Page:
|Campbell, James - Jim|
Submitted to: Journal of Economic Entomology
Publication Type: Peer Reviewed Journal
Publication Acceptance Date: 4/10/2002
Publication Date: 10/31/2002
Citation: CAMPBELL, J.F., MULLEN, M.A., DOWDY, A.K. MONITORING STORED-PRODUCT PESTS IN FOOD PROCESSING PLANTS: A CASE STUDY USING PHEROMONE TRAPPING, CONTOUR MAPPING, AND MARK-RECAPTURE. JOURNAL OF ECONOMIC ENTOMOLOGY 95(5): 1089-1101. 2002. Interpretive Summary: Stored-product insects cause damage to grain-based products in food processing plants and warehouses, but the development of effective integrated pest management programs has been hampered by a lack of information on pest behavior and ecology. The distribution and movement patterns of several species of stored-product pests in a food processing plant were measured. The distributions of warehouse beetle, cigarette beetle, red flour beetle, and Indianmeal moth within the facility were not uniformly distributed, but were often clumped in certain areas. The areas of high trap capture varied among species and over time. Traps on the floor and along walls tended to capture more warehouse beetle than hanging traps and traps next to support pillars. Warehouse beetle was the predominant insect pest at this facility. From mark-recapture studies, we found that individual beetles moved across multiple floors in the facility and from 7 to 216 m through the warehouse. The results of this research, in addition to being of direct benefit to the management of the case study facility, are also of broader importance to researchers and the food industry because they illustrate how pest distributions in facilities are often patchy in distribution and that insect infestations at one location can potentially influence infestation levels throughout a facility. The results from this study can be used to improve the implementation and interpretation of pheromone trap monitoring programs.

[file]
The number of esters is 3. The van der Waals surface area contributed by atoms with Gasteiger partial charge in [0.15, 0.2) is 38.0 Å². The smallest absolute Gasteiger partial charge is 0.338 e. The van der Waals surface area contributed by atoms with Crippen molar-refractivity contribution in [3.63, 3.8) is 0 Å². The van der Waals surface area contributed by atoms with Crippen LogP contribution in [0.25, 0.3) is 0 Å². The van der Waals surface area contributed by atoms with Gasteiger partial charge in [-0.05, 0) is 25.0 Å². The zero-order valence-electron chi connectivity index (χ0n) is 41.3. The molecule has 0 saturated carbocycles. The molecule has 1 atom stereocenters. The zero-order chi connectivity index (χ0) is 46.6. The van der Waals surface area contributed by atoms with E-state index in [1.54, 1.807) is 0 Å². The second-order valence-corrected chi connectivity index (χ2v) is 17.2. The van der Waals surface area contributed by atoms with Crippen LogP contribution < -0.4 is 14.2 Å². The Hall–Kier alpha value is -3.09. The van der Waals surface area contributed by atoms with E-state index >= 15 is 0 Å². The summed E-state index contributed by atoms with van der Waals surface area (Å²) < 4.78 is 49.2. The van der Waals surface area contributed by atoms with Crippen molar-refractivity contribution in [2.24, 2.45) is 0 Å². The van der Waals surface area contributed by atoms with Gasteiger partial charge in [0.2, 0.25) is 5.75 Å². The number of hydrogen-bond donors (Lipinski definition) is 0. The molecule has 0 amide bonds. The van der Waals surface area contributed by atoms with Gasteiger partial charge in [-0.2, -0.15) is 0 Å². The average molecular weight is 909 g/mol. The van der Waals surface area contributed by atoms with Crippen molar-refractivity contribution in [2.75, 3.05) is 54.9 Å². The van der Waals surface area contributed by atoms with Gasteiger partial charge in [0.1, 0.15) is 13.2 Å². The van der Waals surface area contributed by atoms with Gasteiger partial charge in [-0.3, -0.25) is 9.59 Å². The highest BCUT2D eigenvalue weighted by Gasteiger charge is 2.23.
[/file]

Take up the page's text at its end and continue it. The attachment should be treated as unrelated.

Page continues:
Technical Abstract: The distribution and movement patterns of several species of stored-product pests in a food processing plant were investigated. The objectives of this study were to: (1) determine the temporal and spatial variation in abundance of stored-product pests using pheromone traps; (2) assess the effectiveness of trap type, location, and number on monitoring insect populations; and (3) evaluate the nature of pheromone trap capture 'hot-spots' by measuring patterns of insect movement. We determined that the distributions of Trogoderma variabile Ballion, Lasioderma serricorne (Fab.), Tribolium castaneum (Hbst.), and Plodia interpunctella (Hubner) within the facility were typically clumped and that foci of high trap captures, based on visual observation of contour maps, varied among species and over time. Trap type and location influenced the number of T. variabile captured: traps on the floor and along walls captured more individuals than hanging traps and traps next to support pillars. T. variabile was the predominant insect pest at this facility and from mark-recapture studies, we found that individual beetles moved across multiple floors in the facility and from 7 to 216 m through the warehouse.